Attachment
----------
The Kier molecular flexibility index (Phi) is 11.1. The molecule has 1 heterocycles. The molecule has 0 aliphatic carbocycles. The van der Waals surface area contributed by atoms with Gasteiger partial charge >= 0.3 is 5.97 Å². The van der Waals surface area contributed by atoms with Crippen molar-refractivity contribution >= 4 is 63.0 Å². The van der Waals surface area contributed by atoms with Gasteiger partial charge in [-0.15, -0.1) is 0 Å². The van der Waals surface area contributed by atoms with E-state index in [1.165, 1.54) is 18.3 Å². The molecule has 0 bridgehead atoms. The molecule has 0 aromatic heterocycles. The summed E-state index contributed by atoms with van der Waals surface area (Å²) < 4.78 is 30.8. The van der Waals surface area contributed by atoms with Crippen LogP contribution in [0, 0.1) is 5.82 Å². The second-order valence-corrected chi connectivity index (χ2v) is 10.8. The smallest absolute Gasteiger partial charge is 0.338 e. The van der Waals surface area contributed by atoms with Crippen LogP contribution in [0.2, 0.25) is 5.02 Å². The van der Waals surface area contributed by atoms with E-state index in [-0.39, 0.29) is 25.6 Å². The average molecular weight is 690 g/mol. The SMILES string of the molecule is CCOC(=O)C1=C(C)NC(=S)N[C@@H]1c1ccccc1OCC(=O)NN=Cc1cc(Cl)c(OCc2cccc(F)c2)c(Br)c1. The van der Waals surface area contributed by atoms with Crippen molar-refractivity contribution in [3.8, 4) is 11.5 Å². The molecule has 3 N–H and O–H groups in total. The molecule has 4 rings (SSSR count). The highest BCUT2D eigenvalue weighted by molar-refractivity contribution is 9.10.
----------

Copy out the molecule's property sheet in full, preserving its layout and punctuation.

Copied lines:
The Kier molecular flexibility index (Phi) is 11.1. The molecule has 1 heterocycles. The molecule has 0 aliphatic carbocycles. The van der Waals surface area contributed by atoms with Gasteiger partial charge >= 0.3 is 5.97 Å². The van der Waals surface area contributed by atoms with Crippen molar-refractivity contribution >= 4 is 63.0 Å². The van der Waals surface area contributed by atoms with Gasteiger partial charge in [-0.15, -0.1) is 0 Å². The van der Waals surface area contributed by atoms with E-state index in [1.165, 1.54) is 18.3 Å². The molecule has 0 bridgehead atoms. The molecule has 0 aromatic heterocycles. The summed E-state index contributed by atoms with van der Waals surface area (Å²) < 4.78 is 30.8. The van der Waals surface area contributed by atoms with Crippen LogP contribution in [0, 0.1) is 5.82 Å². The second-order valence-corrected chi connectivity index (χ2v) is 10.8. The smallest absolute Gasteiger partial charge is 0.338 e. The van der Waals surface area contributed by atoms with Crippen LogP contribution in [0.2, 0.25) is 5.02 Å². The van der Waals surface area contributed by atoms with E-state index in [-0.39, 0.29) is 25.6 Å². The average molecular weight is 690 g/mol. The SMILES string of the molecule is CCOC(=O)C1=C(C)NC(=S)N[C@@H]1c1ccccc1OCC(=O)NN=Cc1cc(Cl)c(OCc2cccc(F)c2)c(Br)c1. The van der Waals surface area contributed by atoms with Crippen molar-refractivity contribution in [3.8, 4) is 11.5 Å². The molecule has 3 N–H and O–H groups in total. The molecule has 4 rings (SSSR count). The highest BCUT2D eigenvalue weighted by molar-refractivity contribution is 9.10.